Monday, December 28, 2015

Are Dentist Online Reviews Really Accurate?

Tonight, while monitoring the 24 phone line, I received a call from a member who wanted to inform me that he was not going to renew his plan. I assume, by the annoyance in his voice, that he was just hoping to voice his concern to the voicemail system instead of me. So I asked him why he was choosing to not continue with our plan and the response I got seem to set me back a little. He said "ALL of the dentist on your plan suck, I looked all of them up online and everyone of them had nothing but bad reviews" and then proceeded to tell me how we should take the time to check out our dentists before we just put them on the plan. Trying to avoid sounding defensive, I explained our credentialing procedures to him and how we visit our dentists every 4-6 weeks, but he didn't care. In fact, I was informed that I should "Actually do some research online and look them up, because that's what everyone else does" and the hung up on me. Now, I am not writing this blog to complain about an annoyed customer who bothered me at 1:00am. I am writing this blog address the issue of online reviews. Now, I am nowhere near naive to believe that this particular person actually went and looked up all  300+ dentists on the plan and checked for online reviews, but apparently the few that he did look at had nothing but bad reviews and that was enough for him to classify that all dentist on our plan..."suck". (Side note.. the dentist on our plan are the same ones that take all of the major insurances too).

So this leads me to the question.. Are dentist online reviews really accurate? I have no doubt that the legitimate reviews whether negative or positive is a true indication of how that a customer feels. However, the majority of the reviews out there on all of the major sites are very one sided, mostly negative and most likely posted at the time that their emotions are running high. Furthermore, if/when the situation is resolved, the review is rarely removed or updated to reflect the positive outcome.
Let me give you an example. I read this review on Yelp! that was posted by a patient, for a dentist that is in our network. The patient is not a member of our plan. The review, verbatim, went something like this:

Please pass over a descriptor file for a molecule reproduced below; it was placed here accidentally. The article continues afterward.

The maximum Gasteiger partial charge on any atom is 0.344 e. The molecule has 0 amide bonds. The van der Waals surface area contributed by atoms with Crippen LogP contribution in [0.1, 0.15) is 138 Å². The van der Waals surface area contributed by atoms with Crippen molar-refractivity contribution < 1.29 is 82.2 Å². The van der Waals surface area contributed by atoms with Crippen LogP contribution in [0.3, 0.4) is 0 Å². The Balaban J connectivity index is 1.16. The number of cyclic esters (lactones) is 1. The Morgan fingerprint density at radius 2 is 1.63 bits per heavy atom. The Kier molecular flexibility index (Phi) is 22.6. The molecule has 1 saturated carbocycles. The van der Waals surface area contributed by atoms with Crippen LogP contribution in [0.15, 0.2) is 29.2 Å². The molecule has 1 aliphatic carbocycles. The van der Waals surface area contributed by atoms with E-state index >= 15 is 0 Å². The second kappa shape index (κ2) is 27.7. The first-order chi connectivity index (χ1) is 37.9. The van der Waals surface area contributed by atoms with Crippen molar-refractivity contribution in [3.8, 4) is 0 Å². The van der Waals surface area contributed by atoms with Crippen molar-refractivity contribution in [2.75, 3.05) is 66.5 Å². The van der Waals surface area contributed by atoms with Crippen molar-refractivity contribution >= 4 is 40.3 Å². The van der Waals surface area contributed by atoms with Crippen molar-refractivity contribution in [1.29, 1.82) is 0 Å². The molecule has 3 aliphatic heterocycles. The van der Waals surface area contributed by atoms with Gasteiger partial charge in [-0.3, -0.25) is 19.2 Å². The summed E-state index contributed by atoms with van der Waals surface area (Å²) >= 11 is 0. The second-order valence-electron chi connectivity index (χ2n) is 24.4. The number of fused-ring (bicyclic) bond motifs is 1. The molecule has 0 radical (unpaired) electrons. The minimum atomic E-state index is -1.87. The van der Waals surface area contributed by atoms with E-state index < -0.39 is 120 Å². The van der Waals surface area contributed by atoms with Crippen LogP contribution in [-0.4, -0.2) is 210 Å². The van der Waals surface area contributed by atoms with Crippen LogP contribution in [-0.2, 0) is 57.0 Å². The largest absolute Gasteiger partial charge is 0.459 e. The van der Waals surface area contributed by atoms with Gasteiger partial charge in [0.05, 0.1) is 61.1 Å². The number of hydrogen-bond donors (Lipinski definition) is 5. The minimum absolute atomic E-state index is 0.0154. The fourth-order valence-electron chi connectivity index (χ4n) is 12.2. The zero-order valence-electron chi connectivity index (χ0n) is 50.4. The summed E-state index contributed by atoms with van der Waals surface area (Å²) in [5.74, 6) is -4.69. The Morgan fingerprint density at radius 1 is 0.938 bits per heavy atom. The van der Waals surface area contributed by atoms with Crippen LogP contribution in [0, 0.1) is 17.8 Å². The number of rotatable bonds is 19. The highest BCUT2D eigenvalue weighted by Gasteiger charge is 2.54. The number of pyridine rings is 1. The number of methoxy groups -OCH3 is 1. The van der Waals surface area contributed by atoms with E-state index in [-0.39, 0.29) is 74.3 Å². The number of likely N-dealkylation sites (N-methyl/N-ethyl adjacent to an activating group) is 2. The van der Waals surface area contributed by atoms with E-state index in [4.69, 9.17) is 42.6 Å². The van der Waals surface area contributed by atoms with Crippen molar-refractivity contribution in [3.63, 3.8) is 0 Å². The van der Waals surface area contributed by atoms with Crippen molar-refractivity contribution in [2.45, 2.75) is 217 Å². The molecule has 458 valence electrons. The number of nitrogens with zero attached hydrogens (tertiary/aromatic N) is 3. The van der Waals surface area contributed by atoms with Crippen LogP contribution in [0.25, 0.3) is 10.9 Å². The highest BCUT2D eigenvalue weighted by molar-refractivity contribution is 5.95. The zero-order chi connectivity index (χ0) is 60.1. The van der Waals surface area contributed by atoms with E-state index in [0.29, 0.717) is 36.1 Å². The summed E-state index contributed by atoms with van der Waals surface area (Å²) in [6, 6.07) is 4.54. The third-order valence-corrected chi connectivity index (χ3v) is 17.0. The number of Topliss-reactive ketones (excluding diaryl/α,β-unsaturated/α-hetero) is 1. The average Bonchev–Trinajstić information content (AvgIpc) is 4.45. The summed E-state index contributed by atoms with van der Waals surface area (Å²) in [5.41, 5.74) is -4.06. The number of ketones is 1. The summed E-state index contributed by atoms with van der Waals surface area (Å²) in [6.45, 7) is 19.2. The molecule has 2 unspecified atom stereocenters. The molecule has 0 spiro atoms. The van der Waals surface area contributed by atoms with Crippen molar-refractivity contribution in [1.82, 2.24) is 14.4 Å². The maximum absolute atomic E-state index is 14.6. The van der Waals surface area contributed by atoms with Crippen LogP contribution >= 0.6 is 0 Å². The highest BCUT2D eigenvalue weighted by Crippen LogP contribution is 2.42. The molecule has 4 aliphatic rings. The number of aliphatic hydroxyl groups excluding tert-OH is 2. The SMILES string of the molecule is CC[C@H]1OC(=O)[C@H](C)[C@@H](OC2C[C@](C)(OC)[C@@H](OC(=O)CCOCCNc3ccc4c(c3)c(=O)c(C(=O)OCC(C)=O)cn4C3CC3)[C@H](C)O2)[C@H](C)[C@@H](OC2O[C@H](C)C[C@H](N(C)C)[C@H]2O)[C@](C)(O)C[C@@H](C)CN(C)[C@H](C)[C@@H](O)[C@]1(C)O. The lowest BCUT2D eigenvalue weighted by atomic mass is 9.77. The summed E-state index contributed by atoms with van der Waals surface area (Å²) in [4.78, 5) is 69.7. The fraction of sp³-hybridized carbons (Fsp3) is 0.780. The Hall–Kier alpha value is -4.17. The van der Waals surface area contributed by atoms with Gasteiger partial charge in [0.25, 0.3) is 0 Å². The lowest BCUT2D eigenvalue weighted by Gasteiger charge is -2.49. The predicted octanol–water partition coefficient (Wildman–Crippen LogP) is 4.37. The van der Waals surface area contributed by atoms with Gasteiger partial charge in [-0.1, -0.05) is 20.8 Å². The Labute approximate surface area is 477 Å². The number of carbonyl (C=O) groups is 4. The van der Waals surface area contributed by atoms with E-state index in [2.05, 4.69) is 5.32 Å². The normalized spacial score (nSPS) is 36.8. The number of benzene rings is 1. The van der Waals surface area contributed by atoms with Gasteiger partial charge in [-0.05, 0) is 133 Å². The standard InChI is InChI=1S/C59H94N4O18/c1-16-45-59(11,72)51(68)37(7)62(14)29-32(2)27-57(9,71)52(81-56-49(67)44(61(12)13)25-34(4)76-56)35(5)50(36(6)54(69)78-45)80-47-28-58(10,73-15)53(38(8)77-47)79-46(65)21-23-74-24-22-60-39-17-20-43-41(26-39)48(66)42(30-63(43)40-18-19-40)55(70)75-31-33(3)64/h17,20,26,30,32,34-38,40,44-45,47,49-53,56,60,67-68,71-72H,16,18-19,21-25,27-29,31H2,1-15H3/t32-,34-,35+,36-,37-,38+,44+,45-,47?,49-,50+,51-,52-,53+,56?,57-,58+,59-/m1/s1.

(1 STAR) "I went to Dr _____ today. I waited 20 minutes to be seen. Then they wanted to shoot all of these xrays. I just had xrays taken a year ago. Then the dentist looked in my mouth for less then 5 minutes and told me I have 4 cavities. I brush my teeth 3x per day. I don't have cavities. Don't go to this guy, he is just trying to rip you off".

Now, if I judged by just reading this review I would probably never step foot in this dentist's office. However, I happen to know this dentist personally and I know a few things about dentistry. So my interpretation of this review goes like this:

A 15-20 minute wait in a dental office is pretty standard. If the xrays are a year old, then yes they are going to want to shoot more. A lot can happen to your mouth in 1 year. The dentist really doesn't need to take more that 5 minutes to examine your mouth because with the advancement in xray technology, he can see more on the screen and plus he knows what he is looking for. Lastly, I don't care if you brush your teeth 6x per day, cavities happen. Furthermore, there is not a lot of money in fillings, so I doubt he was trying to rip you off.

Online reviews are not always what they seem. The power of the internet and the ability to post any inane thought about a business for any reason with no recourse from the company is an unfair advantage to consumer and one that can hurt a business. Restaurants have closed because of reviews that were posted by people who couldn't correctly boil an egg, yet they are expert enough to review about the lack of seasoning in their spaghetti. At Savon, we once had daughter a former member tag us in a tweet saying "Don't get this plan, they are very rude and unprofessional". Now the actual story goes, that this young lady called the office, yelled, screamed and cursed at one of our team members and was not given the refund that she wanted for a plan that wasn't even hers. In return, we get the negative review for this young lady's rudeness. Was it fair to us? No it wasn't. In the interest of professionalism we declined to respond to her tweet.

My point is this. There is a saying in life that goes like this: "You can't please everyone". Unfortunately, it is the ones that you can't please that will go write a review and bash you for it. That is the main reason why you see reviews that are generally negative. Even more so when it comes to a dentist office. I have never read a review that says "She cleaned my teeth really good". The majority of them are negative and more so if the dentist recommended work because then that patient is being told something that they do not want to hear.

Ladies and Gentleman, I STRONGLY advise everyone to check out the dental center that you want to go to. I am in no way trying to deter you from doing so. However, if your method for doing so is by looking at the 2 or 3 reviews that they have on yelp, then you are not getting enough information to make an educated decision. There are so many more places that you can check. The Arizona Board Of Dental Examiners, The Better Business Bureau, Health Grades and the American Dental Association just to name a few. Wherever you go to check them out, just make sure that you are giving them a fair chance.

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